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Castrating a male dog - advantages and disadvantages

It is very common to castrate male dogs. The procedure can be done in different ways, either surgically or chemically. Here we answer some of your most common questions and concerns about neutering male dogs!

This article was written by a FirstVet vet

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Benefits of castration

In addition to the fact that a neutered male dog can not contribute to pregnancy and puppies, there are a number of other reasons why neutering is beneficial. Male dogs that are neutered at a relatively young age often have minor problems with behaviour related to testosterone, such as aggression towards other male dogs. However, it is important to bear in mind that not all behaviours are directly linked to hormone levels, and can instead be a learned behaviour.

Urine marking tends to decrease in neutered males, and they can avoid the stress of bitches in heat; some unneutered male dogs will become anorexic or escape when there are bitches on heat in the surrounding area.

Prostate problems are more common in older male dogs than in a neutered male dog. In addition, dogs whose testicles have been removed are no longer at risk of getting testicular tumours.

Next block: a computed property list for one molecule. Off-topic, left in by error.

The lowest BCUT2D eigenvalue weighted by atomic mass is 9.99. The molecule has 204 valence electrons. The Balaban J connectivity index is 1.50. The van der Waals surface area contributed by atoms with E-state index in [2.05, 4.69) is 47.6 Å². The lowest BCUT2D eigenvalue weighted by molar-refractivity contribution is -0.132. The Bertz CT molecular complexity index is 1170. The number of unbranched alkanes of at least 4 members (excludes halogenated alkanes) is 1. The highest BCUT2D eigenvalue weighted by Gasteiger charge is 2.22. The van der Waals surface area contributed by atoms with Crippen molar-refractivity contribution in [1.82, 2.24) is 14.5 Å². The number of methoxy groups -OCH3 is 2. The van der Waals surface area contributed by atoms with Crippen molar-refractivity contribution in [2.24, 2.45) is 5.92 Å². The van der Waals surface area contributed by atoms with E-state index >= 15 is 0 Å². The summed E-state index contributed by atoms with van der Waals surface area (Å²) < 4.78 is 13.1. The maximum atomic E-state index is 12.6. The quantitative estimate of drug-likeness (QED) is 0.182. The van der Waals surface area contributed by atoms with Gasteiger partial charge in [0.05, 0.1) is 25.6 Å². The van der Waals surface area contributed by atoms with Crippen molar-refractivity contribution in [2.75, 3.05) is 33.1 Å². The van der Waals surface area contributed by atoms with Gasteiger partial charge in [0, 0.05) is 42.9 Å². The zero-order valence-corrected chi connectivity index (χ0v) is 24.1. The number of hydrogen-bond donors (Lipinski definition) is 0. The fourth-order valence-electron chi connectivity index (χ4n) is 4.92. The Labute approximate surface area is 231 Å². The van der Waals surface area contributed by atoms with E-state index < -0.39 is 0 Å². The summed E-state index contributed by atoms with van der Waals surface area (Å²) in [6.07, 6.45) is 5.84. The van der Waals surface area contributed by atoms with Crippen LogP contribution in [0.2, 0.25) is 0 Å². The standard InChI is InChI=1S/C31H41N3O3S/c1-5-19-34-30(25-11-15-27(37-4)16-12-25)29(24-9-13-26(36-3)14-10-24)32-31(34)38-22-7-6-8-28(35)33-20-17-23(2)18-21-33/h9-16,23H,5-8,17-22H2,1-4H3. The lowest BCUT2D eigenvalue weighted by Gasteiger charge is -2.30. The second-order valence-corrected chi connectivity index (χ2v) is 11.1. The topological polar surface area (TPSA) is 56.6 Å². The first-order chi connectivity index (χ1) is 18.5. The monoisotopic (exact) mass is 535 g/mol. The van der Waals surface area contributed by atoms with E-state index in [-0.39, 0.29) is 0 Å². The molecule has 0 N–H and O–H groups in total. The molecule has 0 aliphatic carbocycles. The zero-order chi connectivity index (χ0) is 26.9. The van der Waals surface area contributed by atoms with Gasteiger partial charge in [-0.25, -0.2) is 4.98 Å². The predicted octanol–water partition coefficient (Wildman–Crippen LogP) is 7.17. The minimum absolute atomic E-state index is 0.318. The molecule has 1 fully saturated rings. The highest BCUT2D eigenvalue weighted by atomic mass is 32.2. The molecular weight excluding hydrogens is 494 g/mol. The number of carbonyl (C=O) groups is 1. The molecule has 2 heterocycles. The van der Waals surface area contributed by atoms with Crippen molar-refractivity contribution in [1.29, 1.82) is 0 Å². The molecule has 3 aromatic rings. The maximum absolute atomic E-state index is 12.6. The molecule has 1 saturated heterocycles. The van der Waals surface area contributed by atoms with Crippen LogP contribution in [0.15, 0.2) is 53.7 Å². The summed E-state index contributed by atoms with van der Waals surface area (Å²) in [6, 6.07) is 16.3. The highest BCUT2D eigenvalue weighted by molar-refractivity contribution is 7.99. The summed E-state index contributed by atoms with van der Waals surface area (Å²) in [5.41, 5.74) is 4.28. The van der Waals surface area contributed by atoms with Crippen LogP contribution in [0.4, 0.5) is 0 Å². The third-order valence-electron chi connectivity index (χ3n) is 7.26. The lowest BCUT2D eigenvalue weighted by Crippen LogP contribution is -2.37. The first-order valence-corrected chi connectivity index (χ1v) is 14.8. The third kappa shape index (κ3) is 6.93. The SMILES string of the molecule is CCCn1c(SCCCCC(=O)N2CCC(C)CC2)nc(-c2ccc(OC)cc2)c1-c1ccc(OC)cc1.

Disadvantages of castration

After castration, the metabolism of a male neutered dog decreases by about 30%. There are three things that should be done to prevent them becoming overweight: reduce the daily food allowance, change the diet to one specifically formulated for neutered dogs, and ensure that the dog gets enough exercise. Obesity can in turn increase the risk of other problems and diseases.

How to castrate a male dog?

For surgical castration, the dog is given a general anaesthetic. A small incision is made in front of the scrotum. The blood vessels and vas deferens are tied off with secure ligatures and the testicles are removed. The incision is closed with sutures, and then the skin is typically closed with surgical glue or skin sutures.

Usually the dog can go home a few hours after the operation. The dog often gets a collar to prevent them licking the surgical incision. Painkillers will be prescribed, which are fed by mouth for a few days after the operation.

If there are visible skin sutures or staples, these are usually removed after 12-14 days. If the incision is glued, the dog should still wear a collar until it has healed completely. The dog should be kept quiet and exercised on the lead; they should avoid jumping and playing with other dogs for 2 weeks.

During chemical castration, a small chip is injected under the skin on the neck. The procedure is usually performed when the dog is conscious. This method of castration lasts for 6 or 12 months, depending on the strength of the chip, but this can vary from individual to individual. It is useful to know that after the chip is implanted it is relatively common to see an increase in hormone-related behaviour in the first few weeks.

Regardless of whether a male dog has been castrated surgically or chemically, it can take three weeks for the dog to become completely sterile, and he should therefore be kept separate from bitches during this time.

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